Perhaps Justice Sanders put it best when he noted, "This right is necessary to an Anglo-American regime of ordered liberty and fundamental to the American scheme of justice."

The Second Amendment Foundation (www.saf.org) is the nations oldest and largest tax-exempt education, research, publishing and legal action group focusing on the Constitutional right and heritage to privately own and possess firearms. Founded in 1974, The Foundation has grown to more than 650,000 members and supporters and conducts many programs designed to better inform the public about the consequences of gun control. SAF has previously funded successful firearms-related suits against the cities of Los Angeles; New Haven, CT; and San Francisco on behalf of American gun owners, a lawsuit against the cities suing gun makers and an amicus brief and fund for the Emerson case holding the Second Amendment as an individual right.

< Please e-mail, distribute, and circulate to friends and family >

Copyright © 2010 Second Amendment Foundation, All Rights Reserved.

Second Amendment Foundation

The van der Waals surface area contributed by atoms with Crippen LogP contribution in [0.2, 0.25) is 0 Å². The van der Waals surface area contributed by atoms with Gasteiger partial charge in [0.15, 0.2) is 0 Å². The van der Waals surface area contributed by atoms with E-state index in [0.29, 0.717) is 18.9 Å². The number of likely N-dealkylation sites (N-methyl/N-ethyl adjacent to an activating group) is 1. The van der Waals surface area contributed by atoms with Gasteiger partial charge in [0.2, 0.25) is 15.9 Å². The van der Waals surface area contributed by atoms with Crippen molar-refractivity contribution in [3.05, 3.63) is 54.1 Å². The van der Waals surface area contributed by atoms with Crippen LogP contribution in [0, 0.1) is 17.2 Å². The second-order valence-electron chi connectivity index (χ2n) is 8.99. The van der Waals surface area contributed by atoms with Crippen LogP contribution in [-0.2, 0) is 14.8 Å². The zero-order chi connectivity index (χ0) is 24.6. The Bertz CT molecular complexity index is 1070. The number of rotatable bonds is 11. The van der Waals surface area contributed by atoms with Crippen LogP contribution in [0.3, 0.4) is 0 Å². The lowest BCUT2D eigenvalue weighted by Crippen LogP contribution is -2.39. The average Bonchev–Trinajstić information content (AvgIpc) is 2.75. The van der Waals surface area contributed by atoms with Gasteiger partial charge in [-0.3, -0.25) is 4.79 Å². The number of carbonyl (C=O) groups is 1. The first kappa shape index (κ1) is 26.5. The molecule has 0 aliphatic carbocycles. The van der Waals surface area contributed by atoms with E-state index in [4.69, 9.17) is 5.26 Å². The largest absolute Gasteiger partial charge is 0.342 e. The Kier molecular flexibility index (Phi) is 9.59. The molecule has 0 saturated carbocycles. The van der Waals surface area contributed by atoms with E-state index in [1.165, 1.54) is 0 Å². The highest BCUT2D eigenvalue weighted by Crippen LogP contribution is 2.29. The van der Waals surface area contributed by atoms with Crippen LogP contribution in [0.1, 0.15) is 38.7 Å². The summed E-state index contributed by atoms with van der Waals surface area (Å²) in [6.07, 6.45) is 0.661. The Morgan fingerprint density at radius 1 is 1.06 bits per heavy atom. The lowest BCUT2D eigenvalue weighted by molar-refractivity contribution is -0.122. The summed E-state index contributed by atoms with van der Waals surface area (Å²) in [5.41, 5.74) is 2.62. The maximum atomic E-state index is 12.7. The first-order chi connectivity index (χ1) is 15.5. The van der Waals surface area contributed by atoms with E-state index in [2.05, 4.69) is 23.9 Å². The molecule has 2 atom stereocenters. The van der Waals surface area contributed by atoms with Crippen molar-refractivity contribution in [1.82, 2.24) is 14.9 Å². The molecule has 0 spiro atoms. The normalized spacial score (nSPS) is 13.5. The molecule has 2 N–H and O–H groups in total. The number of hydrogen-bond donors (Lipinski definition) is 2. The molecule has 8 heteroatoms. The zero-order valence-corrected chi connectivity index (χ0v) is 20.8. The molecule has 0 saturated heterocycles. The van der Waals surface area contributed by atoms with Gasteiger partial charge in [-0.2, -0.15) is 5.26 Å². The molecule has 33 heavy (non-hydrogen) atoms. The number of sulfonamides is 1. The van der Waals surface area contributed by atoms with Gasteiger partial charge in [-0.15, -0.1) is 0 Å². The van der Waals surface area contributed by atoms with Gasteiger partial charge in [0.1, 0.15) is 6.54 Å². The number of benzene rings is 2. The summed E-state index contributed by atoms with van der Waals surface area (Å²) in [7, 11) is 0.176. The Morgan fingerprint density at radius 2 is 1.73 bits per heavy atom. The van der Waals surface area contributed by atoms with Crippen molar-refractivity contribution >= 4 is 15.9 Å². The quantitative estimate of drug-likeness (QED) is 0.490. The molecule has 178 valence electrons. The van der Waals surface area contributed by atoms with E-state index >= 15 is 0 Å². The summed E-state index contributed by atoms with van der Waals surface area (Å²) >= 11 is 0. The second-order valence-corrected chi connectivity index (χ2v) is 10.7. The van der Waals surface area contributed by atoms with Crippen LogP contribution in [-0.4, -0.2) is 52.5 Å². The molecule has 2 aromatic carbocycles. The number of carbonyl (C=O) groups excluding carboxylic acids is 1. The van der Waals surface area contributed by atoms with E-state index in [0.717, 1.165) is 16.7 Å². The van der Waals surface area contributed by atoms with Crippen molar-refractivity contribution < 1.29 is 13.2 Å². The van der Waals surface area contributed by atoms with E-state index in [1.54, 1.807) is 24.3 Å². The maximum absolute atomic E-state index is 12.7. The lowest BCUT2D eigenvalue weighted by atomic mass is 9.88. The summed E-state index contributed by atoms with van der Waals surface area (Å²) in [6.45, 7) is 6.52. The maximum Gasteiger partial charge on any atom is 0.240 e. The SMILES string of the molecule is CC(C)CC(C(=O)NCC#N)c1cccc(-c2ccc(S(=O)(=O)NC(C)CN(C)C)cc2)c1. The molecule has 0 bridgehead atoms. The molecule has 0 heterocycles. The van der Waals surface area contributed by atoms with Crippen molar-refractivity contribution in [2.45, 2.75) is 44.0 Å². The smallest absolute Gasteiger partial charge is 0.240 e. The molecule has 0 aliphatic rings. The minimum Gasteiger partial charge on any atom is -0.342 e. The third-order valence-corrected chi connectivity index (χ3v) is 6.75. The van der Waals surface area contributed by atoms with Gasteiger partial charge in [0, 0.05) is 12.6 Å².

James Madison Building

12500 N.E. Tenth Place

Bellevue, WA 98005 Voice: 425-454-7012

Toll Free: 800-426-4302

FAX: 425-451-3959

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The principles ought to be the same (if that's what you meant), but guns are very heavily regulated, controlled, taxed or prohibited over all, and there is no chance for this Wyoming bill virtually anywhere else.

What do you mean by "very heavily" regulated, controlled, and prohibited? So far as I know, you may own an assault rifle, sniper rifle, handgun, etc. in every state (although there are a handful of cities which have banned some of these, but these will be overturned after the ruling a couple of years ago regarding the D.C. handgun ban, I would expect). I know there are many pages of regulations and seemingly arbitrary restrictions (the minimum length of a shotgun barrel, for one), but nevertheless gun rights in America are protected to a large degree. Additionally, in my home state of Ohio, there is no legal requirement to register guns either -- and it's by no means alone in that way.